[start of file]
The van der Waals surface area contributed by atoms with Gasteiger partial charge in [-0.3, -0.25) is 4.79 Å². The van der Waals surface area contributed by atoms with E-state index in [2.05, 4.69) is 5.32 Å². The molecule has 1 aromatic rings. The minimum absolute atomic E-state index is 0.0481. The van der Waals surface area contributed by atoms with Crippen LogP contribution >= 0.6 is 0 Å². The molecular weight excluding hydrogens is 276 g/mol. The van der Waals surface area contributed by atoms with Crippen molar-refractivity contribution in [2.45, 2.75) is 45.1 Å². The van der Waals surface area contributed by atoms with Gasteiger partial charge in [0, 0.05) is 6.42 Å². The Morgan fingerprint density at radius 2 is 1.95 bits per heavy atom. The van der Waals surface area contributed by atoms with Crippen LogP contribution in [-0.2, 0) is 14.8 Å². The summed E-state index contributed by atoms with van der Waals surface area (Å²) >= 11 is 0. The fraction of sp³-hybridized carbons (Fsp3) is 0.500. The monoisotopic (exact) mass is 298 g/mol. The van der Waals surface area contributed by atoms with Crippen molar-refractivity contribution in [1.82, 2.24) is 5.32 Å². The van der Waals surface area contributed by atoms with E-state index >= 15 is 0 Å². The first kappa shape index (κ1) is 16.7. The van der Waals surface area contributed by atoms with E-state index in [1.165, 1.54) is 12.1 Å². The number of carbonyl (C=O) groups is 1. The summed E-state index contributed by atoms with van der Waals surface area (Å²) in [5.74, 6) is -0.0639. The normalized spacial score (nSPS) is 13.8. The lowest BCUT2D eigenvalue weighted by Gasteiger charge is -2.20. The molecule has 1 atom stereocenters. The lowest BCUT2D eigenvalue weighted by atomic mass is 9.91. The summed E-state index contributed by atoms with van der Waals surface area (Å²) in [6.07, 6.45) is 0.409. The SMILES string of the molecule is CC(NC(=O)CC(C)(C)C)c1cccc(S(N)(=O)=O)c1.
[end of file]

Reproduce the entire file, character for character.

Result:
The van der Waals surface area contributed by atoms with Gasteiger partial charge in [-0.3, -0.25) is 4.79 Å². The van der Waals surface area contributed by atoms with E-state index in [2.05, 4.69) is 5.32 Å². The molecule has 1 aromatic rings. The minimum absolute atomic E-state index is 0.0481. The van der Waals surface area contributed by atoms with Crippen LogP contribution >= 0.6 is 0 Å². The molecular weight excluding hydrogens is 276 g/mol. The van der Waals surface area contributed by atoms with Crippen molar-refractivity contribution in [2.45, 2.75) is 45.1 Å². The van der Waals surface area contributed by atoms with Gasteiger partial charge in [0, 0.05) is 6.42 Å². The Morgan fingerprint density at radius 2 is 1.95 bits per heavy atom. The van der Waals surface area contributed by atoms with Crippen LogP contribution in [-0.2, 0) is 14.8 Å². The summed E-state index contributed by atoms with van der Waals surface area (Å²) >= 11 is 0. The fraction of sp³-hybridized carbons (Fsp3) is 0.500. The monoisotopic (exact) mass is 298 g/mol. The van der Waals surface area contributed by atoms with Crippen molar-refractivity contribution in [1.82, 2.24) is 5.32 Å². The van der Waals surface area contributed by atoms with E-state index >= 15 is 0 Å². The first kappa shape index (κ1) is 16.7. The van der Waals surface area contributed by atoms with E-state index in [1.165, 1.54) is 12.1 Å². The number of carbonyl (C=O) groups is 1. The summed E-state index contributed by atoms with van der Waals surface area (Å²) in [5.74, 6) is -0.0639. The normalized spacial score (nSPS) is 13.8. The lowest BCUT2D eigenvalue weighted by Gasteiger charge is -2.20. The molecule has 1 atom stereocenters. The lowest BCUT2D eigenvalue weighted by atomic mass is 9.91. The summed E-state index contributed by atoms with van der Waals surface area (Å²) in [6.07, 6.45) is 0.409. The SMILES string of the molecule is CC(NC(=O)CC(C)(C)C)c1cccc(S(N)(=O)=O)c1.